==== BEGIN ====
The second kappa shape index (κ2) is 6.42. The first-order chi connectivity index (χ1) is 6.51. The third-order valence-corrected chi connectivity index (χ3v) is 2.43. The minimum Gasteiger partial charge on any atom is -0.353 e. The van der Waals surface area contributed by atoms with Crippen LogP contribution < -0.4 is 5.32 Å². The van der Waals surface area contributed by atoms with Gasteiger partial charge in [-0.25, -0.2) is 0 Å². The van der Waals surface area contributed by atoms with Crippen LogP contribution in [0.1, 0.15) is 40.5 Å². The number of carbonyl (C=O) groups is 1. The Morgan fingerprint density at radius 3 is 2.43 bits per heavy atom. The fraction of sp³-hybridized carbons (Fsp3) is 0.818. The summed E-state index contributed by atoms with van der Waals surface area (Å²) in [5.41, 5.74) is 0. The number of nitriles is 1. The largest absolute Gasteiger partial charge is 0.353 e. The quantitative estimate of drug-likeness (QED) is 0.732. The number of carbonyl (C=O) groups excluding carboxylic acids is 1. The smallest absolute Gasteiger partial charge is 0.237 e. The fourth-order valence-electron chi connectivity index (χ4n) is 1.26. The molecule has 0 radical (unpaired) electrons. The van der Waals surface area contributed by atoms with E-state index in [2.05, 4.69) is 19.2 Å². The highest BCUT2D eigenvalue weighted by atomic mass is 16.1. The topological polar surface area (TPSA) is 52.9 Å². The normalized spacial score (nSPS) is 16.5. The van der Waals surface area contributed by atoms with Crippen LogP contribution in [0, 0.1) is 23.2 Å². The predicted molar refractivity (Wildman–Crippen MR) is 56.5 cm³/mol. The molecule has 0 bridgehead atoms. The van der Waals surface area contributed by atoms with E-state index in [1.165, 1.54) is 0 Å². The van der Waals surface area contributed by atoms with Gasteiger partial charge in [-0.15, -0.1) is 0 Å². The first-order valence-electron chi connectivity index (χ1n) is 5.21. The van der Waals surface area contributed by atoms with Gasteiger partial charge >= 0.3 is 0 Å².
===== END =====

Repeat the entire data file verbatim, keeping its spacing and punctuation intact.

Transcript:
The second kappa shape index (κ2) is 6.42. The first-order chi connectivity index (χ1) is 6.51. The third-order valence-corrected chi connectivity index (χ3v) is 2.43. The minimum Gasteiger partial charge on any atom is -0.353 e. The van der Waals surface area contributed by atoms with Crippen LogP contribution < -0.4 is 5.32 Å². The van der Waals surface area contributed by atoms with Gasteiger partial charge in [-0.25, -0.2) is 0 Å². The van der Waals surface area contributed by atoms with Crippen LogP contribution in [0.1, 0.15) is 40.5 Å². The number of carbonyl (C=O) groups is 1. The Morgan fingerprint density at radius 3 is 2.43 bits per heavy atom. The fraction of sp³-hybridized carbons (Fsp3) is 0.818. The summed E-state index contributed by atoms with van der Waals surface area (Å²) in [5.41, 5.74) is 0. The number of nitriles is 1. The largest absolute Gasteiger partial charge is 0.353 e. The quantitative estimate of drug-likeness (QED) is 0.732. The number of carbonyl (C=O) groups excluding carboxylic acids is 1. The smallest absolute Gasteiger partial charge is 0.237 e. The fourth-order valence-electron chi connectivity index (χ4n) is 1.26. The molecule has 0 radical (unpaired) electrons. The van der Waals surface area contributed by atoms with E-state index in [2.05, 4.69) is 19.2 Å². The highest BCUT2D eigenvalue weighted by atomic mass is 16.1. The topological polar surface area (TPSA) is 52.9 Å². The normalized spacial score (nSPS) is 16.5. The van der Waals surface area contributed by atoms with Crippen LogP contribution in [0, 0.1) is 23.2 Å². The predicted molar refractivity (Wildman–Crippen MR) is 56.5 cm³/mol. The molecule has 0 bridgehead atoms. The van der Waals surface area contributed by atoms with E-state index in [1.165, 1.54) is 0 Å². The van der Waals surface area contributed by atoms with Gasteiger partial charge in [-0.15, -0.1) is 0 Å². The first-order valence-electron chi connectivity index (χ1n) is 5.21. The van der Waals surface area contributed by atoms with Gasteiger partial charge >= 0.3 is 0 Å².